My results at the range involving the famed Colt .45-caliber pistol were rather amusing. The instructor, a small, wiry corporal perhaps in his mid-20s, was obviously the nervous type. He puffed continuously on a cigarette while constantly pacing. He led me up to the firing line and said, "Now look, kid, the key to accurate shooting is simple. Just stay calm. You'll do terrific and make me proud and improve my record."
My turn came and I stepped up with confidence, but the jumpy non-com now seemed more nervous as he instructed me on the proper firing stance. He whispered in his cigarette-scarred voice, "Now keep cool. Relax like a sleeping baby in its crib and don't get nervous." I was doing fine at the various distances and he said nervously, "Say, man, you are doing just great, just great. If you keep this up you'll get the top award of Expert."
But during the final phase of shooting, the corporal kept whispering in my ear, "Now careful. Don't get nervous. Keep it up. Take it easy and remain calm. Just don't get nervous." Well, of course I became nervous and barely missed making Expert. However, I did receive a Sharpshooter award, the next highest rank. While I was departing the range, the corporal sidled up and, as he was drawing furiously on yet another cigarette, said sympathetically, "It's really too bad, kid, that you got nervous."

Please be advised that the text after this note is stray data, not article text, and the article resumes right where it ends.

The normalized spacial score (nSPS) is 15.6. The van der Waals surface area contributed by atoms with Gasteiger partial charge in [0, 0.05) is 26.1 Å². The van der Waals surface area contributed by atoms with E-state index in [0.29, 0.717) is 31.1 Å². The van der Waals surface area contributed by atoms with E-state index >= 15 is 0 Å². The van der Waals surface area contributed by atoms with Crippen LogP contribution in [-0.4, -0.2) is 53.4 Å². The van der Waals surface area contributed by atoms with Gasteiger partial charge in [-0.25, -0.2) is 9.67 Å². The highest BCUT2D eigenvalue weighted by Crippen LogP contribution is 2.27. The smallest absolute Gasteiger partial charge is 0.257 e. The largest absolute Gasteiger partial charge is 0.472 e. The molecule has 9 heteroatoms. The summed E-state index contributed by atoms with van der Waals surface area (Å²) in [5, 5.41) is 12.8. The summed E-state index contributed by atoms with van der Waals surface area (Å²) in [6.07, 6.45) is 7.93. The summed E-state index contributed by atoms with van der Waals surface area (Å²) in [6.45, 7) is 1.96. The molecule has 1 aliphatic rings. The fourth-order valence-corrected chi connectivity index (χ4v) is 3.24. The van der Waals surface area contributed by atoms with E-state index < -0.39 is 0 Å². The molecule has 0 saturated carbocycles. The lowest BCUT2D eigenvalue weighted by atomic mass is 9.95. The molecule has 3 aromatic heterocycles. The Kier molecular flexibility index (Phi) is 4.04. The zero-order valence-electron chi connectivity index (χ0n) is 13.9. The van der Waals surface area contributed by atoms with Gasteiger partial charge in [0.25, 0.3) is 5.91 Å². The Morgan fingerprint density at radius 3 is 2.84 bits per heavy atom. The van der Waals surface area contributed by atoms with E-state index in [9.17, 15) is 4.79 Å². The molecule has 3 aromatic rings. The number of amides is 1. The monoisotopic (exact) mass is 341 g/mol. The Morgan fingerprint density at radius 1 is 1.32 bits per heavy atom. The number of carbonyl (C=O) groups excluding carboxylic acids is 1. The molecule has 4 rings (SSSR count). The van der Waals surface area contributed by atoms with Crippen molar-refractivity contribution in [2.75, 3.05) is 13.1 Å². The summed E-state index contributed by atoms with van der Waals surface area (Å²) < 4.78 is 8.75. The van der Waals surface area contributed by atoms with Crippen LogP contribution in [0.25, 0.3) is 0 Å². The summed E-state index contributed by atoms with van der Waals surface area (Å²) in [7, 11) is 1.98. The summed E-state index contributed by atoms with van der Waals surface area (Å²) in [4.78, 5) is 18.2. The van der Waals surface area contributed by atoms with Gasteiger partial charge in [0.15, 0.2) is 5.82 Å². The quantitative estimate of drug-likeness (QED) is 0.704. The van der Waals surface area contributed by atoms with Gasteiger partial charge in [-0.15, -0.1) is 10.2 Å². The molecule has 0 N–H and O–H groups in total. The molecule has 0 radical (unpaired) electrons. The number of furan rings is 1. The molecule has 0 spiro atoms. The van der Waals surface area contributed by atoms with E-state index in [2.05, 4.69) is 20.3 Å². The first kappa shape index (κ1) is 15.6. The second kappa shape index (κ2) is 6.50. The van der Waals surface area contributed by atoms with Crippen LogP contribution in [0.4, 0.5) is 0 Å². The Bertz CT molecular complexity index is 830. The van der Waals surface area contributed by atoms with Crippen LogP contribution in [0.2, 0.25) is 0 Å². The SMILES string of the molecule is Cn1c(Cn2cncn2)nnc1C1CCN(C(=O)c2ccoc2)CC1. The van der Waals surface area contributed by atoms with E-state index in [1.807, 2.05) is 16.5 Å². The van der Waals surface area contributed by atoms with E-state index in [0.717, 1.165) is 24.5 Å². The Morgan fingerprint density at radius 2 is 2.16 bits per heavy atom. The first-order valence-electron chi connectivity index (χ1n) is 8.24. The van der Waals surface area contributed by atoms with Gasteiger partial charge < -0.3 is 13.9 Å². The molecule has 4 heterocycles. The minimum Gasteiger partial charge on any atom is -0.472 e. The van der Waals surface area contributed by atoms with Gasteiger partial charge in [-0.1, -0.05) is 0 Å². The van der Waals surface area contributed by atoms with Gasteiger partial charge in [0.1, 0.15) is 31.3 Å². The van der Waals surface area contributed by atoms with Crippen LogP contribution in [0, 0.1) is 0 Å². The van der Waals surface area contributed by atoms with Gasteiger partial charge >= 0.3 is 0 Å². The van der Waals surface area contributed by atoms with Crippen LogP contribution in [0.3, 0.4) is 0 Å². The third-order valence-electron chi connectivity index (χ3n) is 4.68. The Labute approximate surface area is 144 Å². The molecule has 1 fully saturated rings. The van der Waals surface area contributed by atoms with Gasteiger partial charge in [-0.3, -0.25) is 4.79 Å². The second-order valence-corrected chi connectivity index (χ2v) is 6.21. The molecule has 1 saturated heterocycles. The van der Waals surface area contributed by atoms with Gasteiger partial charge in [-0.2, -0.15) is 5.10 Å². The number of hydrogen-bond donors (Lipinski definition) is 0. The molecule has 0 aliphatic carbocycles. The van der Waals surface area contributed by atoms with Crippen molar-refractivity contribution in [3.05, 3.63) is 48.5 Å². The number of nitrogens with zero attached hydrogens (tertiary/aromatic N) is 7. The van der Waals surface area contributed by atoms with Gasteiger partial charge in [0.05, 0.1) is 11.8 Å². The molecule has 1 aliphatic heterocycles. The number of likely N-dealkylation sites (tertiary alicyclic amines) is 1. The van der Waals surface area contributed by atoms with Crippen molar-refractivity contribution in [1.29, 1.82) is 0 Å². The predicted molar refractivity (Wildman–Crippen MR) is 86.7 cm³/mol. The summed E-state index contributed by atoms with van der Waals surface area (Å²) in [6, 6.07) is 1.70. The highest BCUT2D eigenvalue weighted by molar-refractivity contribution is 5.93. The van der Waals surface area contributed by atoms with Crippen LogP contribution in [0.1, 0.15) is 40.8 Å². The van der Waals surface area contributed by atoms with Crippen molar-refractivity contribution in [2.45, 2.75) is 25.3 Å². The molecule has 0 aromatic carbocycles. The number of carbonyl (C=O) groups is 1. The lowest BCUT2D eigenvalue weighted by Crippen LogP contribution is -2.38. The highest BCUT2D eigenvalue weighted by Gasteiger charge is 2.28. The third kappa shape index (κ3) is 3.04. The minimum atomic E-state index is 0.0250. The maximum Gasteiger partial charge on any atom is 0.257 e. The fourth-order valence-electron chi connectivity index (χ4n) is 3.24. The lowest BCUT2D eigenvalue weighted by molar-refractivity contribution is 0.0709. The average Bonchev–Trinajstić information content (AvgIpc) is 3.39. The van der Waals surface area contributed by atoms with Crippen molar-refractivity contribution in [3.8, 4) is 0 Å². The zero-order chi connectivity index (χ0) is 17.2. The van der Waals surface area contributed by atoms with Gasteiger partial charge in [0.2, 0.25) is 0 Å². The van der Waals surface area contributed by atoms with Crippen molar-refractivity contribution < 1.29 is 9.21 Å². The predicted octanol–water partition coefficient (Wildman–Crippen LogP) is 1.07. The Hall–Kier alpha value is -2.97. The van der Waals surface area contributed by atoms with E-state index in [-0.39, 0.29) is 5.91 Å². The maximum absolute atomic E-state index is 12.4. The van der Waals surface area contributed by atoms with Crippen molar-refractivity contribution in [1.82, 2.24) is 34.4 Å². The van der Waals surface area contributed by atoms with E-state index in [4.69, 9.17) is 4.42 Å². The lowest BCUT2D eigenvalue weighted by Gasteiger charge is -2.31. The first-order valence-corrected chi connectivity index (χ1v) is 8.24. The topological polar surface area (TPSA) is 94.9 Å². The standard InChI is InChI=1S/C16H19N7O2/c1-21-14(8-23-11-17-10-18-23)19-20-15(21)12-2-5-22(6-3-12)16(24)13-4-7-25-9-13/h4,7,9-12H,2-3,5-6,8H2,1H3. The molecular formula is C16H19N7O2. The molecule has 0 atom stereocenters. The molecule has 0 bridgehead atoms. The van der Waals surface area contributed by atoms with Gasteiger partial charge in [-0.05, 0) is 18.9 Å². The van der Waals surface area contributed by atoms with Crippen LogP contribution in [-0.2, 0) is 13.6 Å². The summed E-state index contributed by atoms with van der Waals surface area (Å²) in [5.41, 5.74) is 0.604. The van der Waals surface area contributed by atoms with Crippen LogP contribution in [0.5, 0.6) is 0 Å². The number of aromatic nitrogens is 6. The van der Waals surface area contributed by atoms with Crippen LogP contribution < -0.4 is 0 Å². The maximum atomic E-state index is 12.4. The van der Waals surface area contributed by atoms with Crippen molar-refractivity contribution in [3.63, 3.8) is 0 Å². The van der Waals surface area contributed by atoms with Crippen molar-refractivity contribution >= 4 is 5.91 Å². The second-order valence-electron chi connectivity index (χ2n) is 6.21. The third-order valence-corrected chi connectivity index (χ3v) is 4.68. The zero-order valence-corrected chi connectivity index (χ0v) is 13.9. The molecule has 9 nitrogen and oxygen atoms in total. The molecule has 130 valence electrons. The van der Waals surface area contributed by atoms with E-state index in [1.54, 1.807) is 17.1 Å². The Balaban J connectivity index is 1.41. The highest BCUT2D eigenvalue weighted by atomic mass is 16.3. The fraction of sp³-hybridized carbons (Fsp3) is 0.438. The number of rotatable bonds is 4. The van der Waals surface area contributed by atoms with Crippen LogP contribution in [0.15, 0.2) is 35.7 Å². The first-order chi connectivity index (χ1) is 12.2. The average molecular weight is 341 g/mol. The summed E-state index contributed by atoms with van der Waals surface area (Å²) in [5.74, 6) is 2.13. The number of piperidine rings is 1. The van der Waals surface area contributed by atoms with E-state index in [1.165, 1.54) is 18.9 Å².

Finally the long-anticipated graduation day arrived, and we had a photo taken of the platoon with drill instructors Green and Black standing in mock sternness among us. Then Green declared in a triumphant voice, "Now listen up! You've lost your girlish laughter and your baby fat. You are now officially Marines!" We cheered and hollered when we were informed that we would be blended into the soon-to-be famous 2nd Marine Division based at Camp Gilbert, some 15 miles away. We had been magically transformed from a gaggle of smart-ass know-it-alls into lean, mean, tough, spunky Marines. And the Marine motto, Semper Fidelis (Always Faithful), now seemed seared into our very souls.
At Camp Gilbert we underwent prolonged tough training such as descending simulated cargo nets with full gear, practicing on the bayonet range, squirming under live machine-gun fire aimed just above our helmeted heads, and sweating profusely on forced marches of 20 miles. Then the scuttlebutt became intense that we would soon leave for the Pacific. Finally came the official announcement, and our regiment, the 2nd Marine Regiment (part of the 2nd Marine Division), went aboard vessels in San Diego harbor that were accompanied by a large array of warships. Our troop ship, along with several others, left very early one July morning in 1942.
Several of us stood quietly at the stern of our ship, bewitched by the colorful fluorescent waves churned up by giant propellers. We watched as the varied lights of San Diego slowly began to fade. I pondered, as I'm sure others did, what adventures and misadventures lay ahead on that cool, fateful morning.
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|Title Annotation:||ONE MARINE'S WAR: Part One|
|Publication:||America in WWII|
|Date:||Oct 1, 2016|